Did you know that scientists are still discovering new benefits of potassium and vitamin K?
If you’ve been recommended to take vitamin K or potassium, you might have the two confused. Although they both have important health benefits, one is a vitamin and the other is a mineral. They have very different roles in your health.
It’s an easy mistake to make, but don’t worry. In this article, we’ll explain why it’s so easy to get vitamin K and potassium confused. We’ll cover the differences between vitamins and minerals, as well as the difference between vitamin K1 and vitamin K2.
Keep reading to learn everything you need to know about the benefits and cautions related to vitamin K and potassium.
Vitamin K and potassium are not the same. In fact, they’re completely different substances. Vitamin K is a vitamin, and potassium is a mineral.
However, they are commonly confused because the periodic table of elements uses the letter K to represent potassium. Many people get the letter K, which represents potassium, confused with the K in vitamin K.
Vitamins are organic substances that our bodies need to develop and function normally. They are compounds that our bodies usually don’t produce on their own, so we need to obtain them through the food we eat. We usually only need small amounts of vitamins.
The vitamins that we need include:
Minerals are inorganic nutrients that keep the body healthy. This means that they are elements that originally come from the earth.
We get these elements in small amounts through foods that contain them. The minerals that we need to survive are:
You can take dietary supplements of vitamins and minerals if you aren't getting enough through the food you eat.
Vitamin K plays a key role in blood clotting to stop your bleeding, so it supports wound healing.
New research also shows that vitamin K helps support intestinal health. Researchers are investigating the role of vitamin K in those with intestinal issues.
There are two types of vitamin K:
You can get Vitamin K1 through your diet from leafy green foods. These include spinach, collard greens, turnip greens, broccoli, kale, lettuce, and cabbage.
Vitamin K2 has unique cardiovascular benefits compared to vitamin K1. However, vitamin K2 is harder to find in dietary sources.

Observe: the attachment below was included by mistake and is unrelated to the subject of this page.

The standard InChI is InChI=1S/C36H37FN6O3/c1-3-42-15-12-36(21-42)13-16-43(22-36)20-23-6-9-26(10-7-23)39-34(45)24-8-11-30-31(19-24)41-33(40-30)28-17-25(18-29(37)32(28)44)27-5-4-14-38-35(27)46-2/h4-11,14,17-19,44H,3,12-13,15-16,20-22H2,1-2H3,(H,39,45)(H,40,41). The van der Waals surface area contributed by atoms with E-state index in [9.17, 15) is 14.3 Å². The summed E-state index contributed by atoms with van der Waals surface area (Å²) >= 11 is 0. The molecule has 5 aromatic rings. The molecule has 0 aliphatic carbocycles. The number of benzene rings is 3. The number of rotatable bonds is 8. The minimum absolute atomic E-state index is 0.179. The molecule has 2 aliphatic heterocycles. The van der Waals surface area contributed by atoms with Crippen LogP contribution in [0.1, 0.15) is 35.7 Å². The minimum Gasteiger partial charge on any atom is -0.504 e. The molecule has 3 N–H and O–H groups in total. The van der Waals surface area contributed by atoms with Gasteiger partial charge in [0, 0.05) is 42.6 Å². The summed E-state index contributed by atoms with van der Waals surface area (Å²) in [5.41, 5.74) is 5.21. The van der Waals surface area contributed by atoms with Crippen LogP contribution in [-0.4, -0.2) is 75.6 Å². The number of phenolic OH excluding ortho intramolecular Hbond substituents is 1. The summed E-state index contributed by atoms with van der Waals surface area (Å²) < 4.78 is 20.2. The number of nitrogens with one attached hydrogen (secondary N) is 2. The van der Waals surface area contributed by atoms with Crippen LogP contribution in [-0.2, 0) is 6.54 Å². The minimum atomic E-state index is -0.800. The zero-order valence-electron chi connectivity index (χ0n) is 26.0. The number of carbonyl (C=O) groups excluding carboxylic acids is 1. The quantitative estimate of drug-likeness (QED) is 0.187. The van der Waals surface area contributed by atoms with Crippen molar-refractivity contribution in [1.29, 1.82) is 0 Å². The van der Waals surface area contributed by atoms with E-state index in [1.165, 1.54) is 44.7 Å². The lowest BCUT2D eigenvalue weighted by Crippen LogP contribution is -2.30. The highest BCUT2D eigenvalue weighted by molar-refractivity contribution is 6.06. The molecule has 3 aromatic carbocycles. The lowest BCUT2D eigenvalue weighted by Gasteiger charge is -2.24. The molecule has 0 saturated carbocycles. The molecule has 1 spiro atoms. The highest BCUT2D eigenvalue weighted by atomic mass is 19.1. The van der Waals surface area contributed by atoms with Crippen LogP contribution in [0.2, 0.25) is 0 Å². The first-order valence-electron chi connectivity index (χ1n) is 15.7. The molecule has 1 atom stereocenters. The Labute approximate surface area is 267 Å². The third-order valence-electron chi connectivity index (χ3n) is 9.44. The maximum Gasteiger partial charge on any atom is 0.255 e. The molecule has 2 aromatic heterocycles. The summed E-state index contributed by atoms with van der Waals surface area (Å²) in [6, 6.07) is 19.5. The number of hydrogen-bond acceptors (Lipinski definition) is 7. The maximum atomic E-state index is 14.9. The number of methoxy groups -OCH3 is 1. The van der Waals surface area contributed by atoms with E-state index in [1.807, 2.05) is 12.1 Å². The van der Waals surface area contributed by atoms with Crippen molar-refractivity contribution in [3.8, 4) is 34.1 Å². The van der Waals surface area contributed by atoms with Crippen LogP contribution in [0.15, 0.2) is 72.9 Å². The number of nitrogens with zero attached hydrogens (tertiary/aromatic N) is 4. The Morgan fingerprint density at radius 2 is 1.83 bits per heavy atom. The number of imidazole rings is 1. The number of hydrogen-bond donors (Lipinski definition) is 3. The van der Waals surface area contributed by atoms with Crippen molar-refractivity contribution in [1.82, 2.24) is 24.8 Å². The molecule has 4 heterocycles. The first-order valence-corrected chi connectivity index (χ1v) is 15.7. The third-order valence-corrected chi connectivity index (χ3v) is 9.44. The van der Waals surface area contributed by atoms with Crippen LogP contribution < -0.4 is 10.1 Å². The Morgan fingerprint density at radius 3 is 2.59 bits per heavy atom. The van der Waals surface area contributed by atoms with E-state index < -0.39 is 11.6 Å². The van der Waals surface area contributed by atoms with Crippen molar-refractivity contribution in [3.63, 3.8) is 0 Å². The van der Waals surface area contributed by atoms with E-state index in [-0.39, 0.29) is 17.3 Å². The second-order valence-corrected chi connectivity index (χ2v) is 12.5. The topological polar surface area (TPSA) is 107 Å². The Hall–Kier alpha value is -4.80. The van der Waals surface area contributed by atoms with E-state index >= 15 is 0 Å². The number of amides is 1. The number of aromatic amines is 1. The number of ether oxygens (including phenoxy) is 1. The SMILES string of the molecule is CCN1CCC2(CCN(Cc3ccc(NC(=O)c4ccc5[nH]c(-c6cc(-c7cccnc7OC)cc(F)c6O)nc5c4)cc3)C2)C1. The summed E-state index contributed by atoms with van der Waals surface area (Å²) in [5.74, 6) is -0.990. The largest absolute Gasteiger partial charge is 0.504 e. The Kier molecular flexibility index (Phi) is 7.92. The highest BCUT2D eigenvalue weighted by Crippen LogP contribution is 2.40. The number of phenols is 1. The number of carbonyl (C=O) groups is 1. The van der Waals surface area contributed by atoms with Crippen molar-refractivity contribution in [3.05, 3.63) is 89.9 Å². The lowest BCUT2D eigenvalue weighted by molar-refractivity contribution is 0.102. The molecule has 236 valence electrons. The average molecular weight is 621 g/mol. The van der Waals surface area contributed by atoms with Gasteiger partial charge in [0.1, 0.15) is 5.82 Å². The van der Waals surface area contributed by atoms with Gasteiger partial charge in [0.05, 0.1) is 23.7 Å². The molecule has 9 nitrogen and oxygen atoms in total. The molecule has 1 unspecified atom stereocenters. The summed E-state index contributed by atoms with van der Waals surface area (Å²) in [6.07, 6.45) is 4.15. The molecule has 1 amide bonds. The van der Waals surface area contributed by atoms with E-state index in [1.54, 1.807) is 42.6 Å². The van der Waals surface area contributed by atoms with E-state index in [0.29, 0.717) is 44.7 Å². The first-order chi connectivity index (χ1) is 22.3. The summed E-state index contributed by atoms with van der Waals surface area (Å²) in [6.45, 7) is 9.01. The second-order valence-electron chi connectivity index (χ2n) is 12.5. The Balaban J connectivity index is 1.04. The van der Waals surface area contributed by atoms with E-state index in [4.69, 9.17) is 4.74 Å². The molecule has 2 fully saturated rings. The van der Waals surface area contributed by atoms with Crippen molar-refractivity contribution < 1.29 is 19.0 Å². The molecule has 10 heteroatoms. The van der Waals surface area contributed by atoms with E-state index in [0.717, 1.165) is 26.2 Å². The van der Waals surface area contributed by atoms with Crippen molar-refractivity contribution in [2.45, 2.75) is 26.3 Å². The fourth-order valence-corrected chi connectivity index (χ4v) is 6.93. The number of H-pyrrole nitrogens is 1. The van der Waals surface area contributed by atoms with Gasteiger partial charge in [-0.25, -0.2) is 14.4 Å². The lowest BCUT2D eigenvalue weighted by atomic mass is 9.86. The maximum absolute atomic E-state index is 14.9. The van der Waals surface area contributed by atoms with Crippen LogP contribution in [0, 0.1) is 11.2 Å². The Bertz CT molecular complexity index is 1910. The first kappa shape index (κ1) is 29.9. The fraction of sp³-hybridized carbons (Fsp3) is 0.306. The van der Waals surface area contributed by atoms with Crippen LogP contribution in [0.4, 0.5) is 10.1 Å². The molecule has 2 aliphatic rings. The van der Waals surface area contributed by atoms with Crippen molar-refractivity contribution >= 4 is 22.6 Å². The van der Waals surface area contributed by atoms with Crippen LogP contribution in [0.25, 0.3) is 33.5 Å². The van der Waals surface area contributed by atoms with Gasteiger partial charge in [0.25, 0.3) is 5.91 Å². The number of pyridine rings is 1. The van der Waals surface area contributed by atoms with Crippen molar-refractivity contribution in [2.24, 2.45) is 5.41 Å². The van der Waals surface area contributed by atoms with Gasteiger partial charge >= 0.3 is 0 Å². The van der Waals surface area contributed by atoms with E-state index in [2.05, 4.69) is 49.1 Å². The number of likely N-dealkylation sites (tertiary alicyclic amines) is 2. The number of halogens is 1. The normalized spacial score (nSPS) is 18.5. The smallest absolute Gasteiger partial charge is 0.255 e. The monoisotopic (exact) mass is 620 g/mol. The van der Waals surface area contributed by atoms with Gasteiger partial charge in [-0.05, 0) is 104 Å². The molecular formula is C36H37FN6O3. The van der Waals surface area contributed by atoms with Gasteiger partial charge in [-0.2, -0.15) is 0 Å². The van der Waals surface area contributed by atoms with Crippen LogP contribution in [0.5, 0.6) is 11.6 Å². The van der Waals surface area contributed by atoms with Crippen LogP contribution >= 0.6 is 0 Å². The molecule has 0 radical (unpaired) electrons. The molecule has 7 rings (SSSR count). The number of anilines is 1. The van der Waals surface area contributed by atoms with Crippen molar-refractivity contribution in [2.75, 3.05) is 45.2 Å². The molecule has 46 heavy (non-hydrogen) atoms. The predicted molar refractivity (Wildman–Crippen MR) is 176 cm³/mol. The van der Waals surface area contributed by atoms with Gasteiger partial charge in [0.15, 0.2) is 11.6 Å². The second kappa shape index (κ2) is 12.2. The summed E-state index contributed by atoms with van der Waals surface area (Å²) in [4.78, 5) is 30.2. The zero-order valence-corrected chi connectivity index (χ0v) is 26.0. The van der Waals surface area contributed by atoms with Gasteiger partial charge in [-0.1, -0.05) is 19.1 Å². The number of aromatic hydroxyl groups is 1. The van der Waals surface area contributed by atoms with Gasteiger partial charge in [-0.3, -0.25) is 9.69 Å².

You can find vitamin K2 in some animal products including egg yolks, liver, and other high-fat animal foods. It also comes from some fermented foods, such as sauerkraut and natto (fermented soybeans).
However, the average dietary intake of vitamin K2 is low. Vitamin K2 is one of the fat-soluble vitamins, so it's not present in low-fat or fat-free animal products.
Your body’s main way of obtaining vitamin K2 is by making it from vitamin K1. The bacteria in your gut can convert vitamin K1 to K2. However, the process is inefficient.
Potassium is a mineral that plays a key role in several important body processes, including kidney function, bone health, and cardiovascular function.
Potassium helps control the electrolyte balance in your blood. This helps manage muscle contraction, your heartbeat, brain and nerve function, and more.
Potassium also plays a role in fluid retention in your body. It maintains the balance between electrolytes and fluid in your bloodstream.
Recent research also shows that potassium supports bone density. Healthy potassium levels can promote bone health in older men and women.
The best way to get enough potassium is to eat a sufficient amount of potassium-rich foods. These best sources of potassium in your diet are:
Most people can get enough potassium intake through their diet. Because potassium influences important body functions like heart muscle contractions, high potassium levels can be dangerous. Talk to your doctor before you start taking supplementary potassium.
The recommended intake of vitamin K is 120 mcg per day for men and 90 mcg per day for women.
Since vitamin K plays a key role in blood clotting, low vitamin K levels can potentially cause uncontrolled bleeding. You might be at risk of low vitamin K levels if you:
Be careful, though. If you are taking medication, you should talk to your doctor before taking a vitamin K supplement. Vitamin K can counteract some medications.
Because it can be hard to get enough vitamin K2 in your diet, you might lack the unique health benefits that it can provide. You can find vitamin K2 as part of a comprehensive multivitamin. This ensures that all your vitamin and mineral needs are covered at once.
The recommended daily potassium intake is 3,400 mg for men and 2,600 mg for women.
According to the National Institute of Health, up to 98% of healthy individuals can meet their potassium requirements through diet. However, some individuals might have hypokalemia (low potassium levels). You're at risk for low potassium if you:
The most common formulation of supplementary potassium is potassium citrate, which is the form found in this comprehensive multivitamin.
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